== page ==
Muzikologija 2005 Volume , Issue 5, Pages: 131-144
doi:10.2298/MUZ0505131M
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Sounds of lament, melancholy and wilderness: The Zenithist revolt and music

Milin Melita B.

The aim of writing this article is to analyze how the articles published by Zenith magazine (1921-1926) reflected the role of modern music within the framework of Zenithism - a movement relating to Dadaism and Futurism. The founder of the movement Ljubomir Micić and the Croatian composer Josip Slavenski both settled in Serbia and shared similar views concerning the Zenithist role of art. They sought to create a novel artistic expression free from Western influence, rooted in primitive and intrinsic creative forces of Eastern, and more specifically, Balkan peoples. Nevertheless, the intellectual sophistication and radicalism of their ideas differed somewhat whereas Micić was inclined towards experiment and provocation (i.e. his announcement of a Balkan "Barbarogenius"), Slavenski's aim was to revise and transform the archaisms preserved in old layers of folk music (primarily that of the Balkans), thus yielding an original modernist language. When in 1924 Micić moved from Zagreb to Belgrade, Slavenski was already there, only to leave for Paris in winter of the same year and remain there until the following summer. This may explain Slavenski's single contribution to Zenith, a piece composed before he met Micić. Zenith's articles on music included a positive account of Prokofiev, whose works were seen as representative of the movement's intentions. The article was an abridged translation of Igor Glebov's (pseudonym of Boris Asafiev) text printed in V'ešč (in German). Micić himself was the author of another contribution - a concert review, which served as an opportunity to express his views on contemporary music, one being an appraisal of Stravinsky whose music was felt to correspond to Zenithist aesthetics. He was labeled a musical 'Cubist', who composed music of 'paradox and simultaneity'. In the same article Antun Dobronić (a nationalist Croatian composer) was criticised on the basis that his music was not 'Balkanized' enough. Micić, who obviously had little or no musical education, was unable to find any musical critics who would adhere to his views. Several other articles in Zenith, such as concert reviews and literary texts with reference to both old and new composers, shed more light on the spirit of the movement and contribute to our understanding of it.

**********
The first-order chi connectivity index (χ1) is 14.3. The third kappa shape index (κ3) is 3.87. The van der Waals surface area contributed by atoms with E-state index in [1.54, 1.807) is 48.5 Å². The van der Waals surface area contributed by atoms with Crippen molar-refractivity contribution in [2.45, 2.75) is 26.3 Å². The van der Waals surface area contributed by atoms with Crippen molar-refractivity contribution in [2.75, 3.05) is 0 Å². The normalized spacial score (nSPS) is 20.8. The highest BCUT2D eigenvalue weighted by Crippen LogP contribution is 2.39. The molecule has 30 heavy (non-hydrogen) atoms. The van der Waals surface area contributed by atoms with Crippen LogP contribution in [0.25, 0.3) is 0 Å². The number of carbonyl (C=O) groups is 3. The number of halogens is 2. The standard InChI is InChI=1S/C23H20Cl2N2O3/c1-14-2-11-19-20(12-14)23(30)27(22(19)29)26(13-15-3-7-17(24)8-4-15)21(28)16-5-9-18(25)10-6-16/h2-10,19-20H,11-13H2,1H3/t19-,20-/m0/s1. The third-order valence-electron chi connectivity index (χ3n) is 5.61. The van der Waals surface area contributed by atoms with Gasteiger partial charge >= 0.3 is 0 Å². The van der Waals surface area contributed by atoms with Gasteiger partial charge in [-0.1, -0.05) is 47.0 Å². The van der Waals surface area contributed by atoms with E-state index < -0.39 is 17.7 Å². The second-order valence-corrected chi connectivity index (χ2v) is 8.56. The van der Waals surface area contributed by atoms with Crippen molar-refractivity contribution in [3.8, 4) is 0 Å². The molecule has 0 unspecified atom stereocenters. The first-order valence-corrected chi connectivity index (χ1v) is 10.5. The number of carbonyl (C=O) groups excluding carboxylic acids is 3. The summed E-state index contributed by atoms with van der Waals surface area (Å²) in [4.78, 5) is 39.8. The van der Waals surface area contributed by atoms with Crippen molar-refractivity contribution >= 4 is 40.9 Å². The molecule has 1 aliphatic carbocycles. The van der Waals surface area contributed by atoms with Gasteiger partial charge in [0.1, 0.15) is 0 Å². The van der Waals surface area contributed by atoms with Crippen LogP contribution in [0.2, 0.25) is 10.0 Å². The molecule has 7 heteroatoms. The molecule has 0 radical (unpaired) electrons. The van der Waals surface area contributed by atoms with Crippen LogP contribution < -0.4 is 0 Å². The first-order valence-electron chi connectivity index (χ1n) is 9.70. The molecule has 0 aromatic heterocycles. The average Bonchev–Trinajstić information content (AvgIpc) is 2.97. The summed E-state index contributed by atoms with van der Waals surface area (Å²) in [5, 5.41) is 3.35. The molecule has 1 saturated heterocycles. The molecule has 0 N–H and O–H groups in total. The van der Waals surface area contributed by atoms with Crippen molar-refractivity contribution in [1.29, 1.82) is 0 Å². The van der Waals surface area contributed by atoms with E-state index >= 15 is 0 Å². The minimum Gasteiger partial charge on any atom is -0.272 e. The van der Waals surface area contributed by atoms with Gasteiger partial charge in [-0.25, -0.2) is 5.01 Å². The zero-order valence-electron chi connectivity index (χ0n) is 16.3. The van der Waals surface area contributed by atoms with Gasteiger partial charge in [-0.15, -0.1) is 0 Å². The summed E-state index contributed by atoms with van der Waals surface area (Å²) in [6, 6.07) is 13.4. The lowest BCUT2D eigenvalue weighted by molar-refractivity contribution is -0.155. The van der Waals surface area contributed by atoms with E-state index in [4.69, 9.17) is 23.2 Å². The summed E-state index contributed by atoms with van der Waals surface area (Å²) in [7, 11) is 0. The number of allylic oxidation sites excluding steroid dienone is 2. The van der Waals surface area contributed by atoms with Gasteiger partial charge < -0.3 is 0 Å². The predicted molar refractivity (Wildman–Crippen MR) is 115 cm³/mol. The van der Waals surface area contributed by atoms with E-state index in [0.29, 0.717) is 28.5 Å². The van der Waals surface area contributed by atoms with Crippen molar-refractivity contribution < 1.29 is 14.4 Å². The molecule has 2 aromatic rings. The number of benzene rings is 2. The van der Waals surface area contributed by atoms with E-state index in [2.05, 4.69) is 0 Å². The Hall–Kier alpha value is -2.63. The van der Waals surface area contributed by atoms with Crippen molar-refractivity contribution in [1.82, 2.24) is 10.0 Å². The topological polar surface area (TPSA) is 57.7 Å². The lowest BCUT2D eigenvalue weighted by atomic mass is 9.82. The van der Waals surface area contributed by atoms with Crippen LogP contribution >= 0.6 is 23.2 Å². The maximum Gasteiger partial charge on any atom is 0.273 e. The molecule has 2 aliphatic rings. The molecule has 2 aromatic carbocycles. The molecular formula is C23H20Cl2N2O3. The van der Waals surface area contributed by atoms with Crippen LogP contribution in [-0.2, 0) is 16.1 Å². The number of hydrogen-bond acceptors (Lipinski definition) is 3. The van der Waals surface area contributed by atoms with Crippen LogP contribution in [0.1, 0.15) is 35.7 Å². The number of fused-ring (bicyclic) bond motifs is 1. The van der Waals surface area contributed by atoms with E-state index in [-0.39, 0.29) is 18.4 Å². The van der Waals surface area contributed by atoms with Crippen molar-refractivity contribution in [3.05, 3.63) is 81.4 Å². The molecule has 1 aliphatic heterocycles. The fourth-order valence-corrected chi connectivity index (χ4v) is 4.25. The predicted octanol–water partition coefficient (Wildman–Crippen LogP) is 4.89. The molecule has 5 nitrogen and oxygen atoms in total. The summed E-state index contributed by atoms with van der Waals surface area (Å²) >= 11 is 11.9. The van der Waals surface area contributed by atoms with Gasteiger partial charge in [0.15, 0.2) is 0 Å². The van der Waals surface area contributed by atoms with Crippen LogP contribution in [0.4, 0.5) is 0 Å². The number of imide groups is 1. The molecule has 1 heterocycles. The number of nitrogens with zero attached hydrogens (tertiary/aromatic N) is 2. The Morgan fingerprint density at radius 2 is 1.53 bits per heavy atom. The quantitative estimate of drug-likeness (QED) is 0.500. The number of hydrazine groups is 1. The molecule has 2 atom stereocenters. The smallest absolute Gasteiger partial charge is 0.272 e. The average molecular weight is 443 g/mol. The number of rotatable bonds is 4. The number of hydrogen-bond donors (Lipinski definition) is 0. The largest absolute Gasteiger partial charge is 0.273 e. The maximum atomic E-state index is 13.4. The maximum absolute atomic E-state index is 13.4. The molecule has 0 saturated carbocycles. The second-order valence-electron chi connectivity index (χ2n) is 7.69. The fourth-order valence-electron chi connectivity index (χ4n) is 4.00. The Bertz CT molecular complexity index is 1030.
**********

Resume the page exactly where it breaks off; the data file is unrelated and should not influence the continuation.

Keywords: zenitizam, Ljubomir Micić, Josip Slavenski, srpska muzika, jugoslovenska muzika, barbarogenije

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